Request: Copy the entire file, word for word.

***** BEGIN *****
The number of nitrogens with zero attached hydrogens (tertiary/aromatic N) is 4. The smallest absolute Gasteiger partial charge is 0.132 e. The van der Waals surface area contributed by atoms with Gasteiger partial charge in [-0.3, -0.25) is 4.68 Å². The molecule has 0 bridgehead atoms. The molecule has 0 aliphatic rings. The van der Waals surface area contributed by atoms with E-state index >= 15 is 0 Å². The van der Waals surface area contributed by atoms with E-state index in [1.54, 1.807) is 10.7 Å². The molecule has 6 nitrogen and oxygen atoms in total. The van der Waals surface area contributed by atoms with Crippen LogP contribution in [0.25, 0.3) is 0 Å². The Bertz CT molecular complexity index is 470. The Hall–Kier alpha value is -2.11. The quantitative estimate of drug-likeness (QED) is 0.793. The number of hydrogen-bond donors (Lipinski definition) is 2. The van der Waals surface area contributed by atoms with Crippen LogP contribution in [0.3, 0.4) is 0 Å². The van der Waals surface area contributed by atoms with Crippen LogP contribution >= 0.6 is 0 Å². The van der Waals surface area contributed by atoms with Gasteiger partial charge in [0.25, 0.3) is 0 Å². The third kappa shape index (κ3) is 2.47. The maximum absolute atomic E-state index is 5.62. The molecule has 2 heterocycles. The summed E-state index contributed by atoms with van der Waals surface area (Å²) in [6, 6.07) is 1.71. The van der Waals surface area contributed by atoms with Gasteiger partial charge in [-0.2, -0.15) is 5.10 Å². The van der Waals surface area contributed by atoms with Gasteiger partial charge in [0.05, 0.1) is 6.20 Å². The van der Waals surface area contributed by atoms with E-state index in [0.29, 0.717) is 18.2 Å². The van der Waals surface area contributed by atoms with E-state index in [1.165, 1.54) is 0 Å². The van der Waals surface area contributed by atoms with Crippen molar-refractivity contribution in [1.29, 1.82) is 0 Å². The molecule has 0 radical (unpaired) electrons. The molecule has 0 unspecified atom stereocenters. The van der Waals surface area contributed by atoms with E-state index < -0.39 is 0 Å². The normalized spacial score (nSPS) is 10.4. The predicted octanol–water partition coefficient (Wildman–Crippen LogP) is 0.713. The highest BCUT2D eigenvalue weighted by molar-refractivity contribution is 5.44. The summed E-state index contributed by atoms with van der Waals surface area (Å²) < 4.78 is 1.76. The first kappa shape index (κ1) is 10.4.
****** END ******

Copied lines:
The number of nitrogens with zero attached hydrogens (tertiary/aromatic N) is 4. The smallest absolute Gasteiger partial charge is 0.132 e. The van der Waals surface area contributed by atoms with Gasteiger partial charge in [-0.3, -0.25) is 4.68 Å². The molecule has 0 bridgehead atoms. The molecule has 0 aliphatic rings. The van der Waals surface area contributed by atoms with E-state index >= 15 is 0 Å². The van der Waals surface area contributed by atoms with E-state index in [1.54, 1.807) is 10.7 Å². The molecule has 6 nitrogen and oxygen atoms in total. The van der Waals surface area contributed by atoms with Crippen LogP contribution in [0.25, 0.3) is 0 Å². The Bertz CT molecular complexity index is 470. The Hall–Kier alpha value is -2.11. The quantitative estimate of drug-likeness (QED) is 0.793. The number of hydrogen-bond donors (Lipinski definition) is 2. The van der Waals surface area contributed by atoms with Crippen LogP contribution in [0.3, 0.4) is 0 Å². The van der Waals surface area contributed by atoms with Crippen LogP contribution >= 0.6 is 0 Å². The van der Waals surface area contributed by atoms with Gasteiger partial charge in [0.25, 0.3) is 0 Å². The third kappa shape index (κ3) is 2.47. The maximum absolute atomic E-state index is 5.62. The molecule has 2 heterocycles. The summed E-state index contributed by atoms with van der Waals surface area (Å²) in [6, 6.07) is 1.71. The van der Waals surface area contributed by atoms with Gasteiger partial charge in [-0.2, -0.15) is 5.10 Å². The van der Waals surface area contributed by atoms with Gasteiger partial charge in [0.05, 0.1) is 6.20 Å². The van der Waals surface area contributed by atoms with E-state index in [0.29, 0.717) is 18.2 Å². The van der Waals surface area contributed by atoms with E-state index in [1.165, 1.54) is 0 Å². The van der Waals surface area contributed by atoms with Crippen molar-refractivity contribution in [1.29, 1.82) is 0 Å². The molecule has 0 radical (unpaired) electrons. The molecule has 0 unspecified atom stereocenters. The van der Waals surface area contributed by atoms with E-state index < -0.39 is 0 Å². The normalized spacial score (nSPS) is 10.4. The predicted octanol–water partition coefficient (Wildman–Crippen LogP) is 0.713. The highest BCUT2D eigenvalue weighted by molar-refractivity contribution is 5.44. The summed E-state index contributed by atoms with van der Waals surface area (Å²) < 4.78 is 1.76. The first kappa shape index (κ1) is 10.4.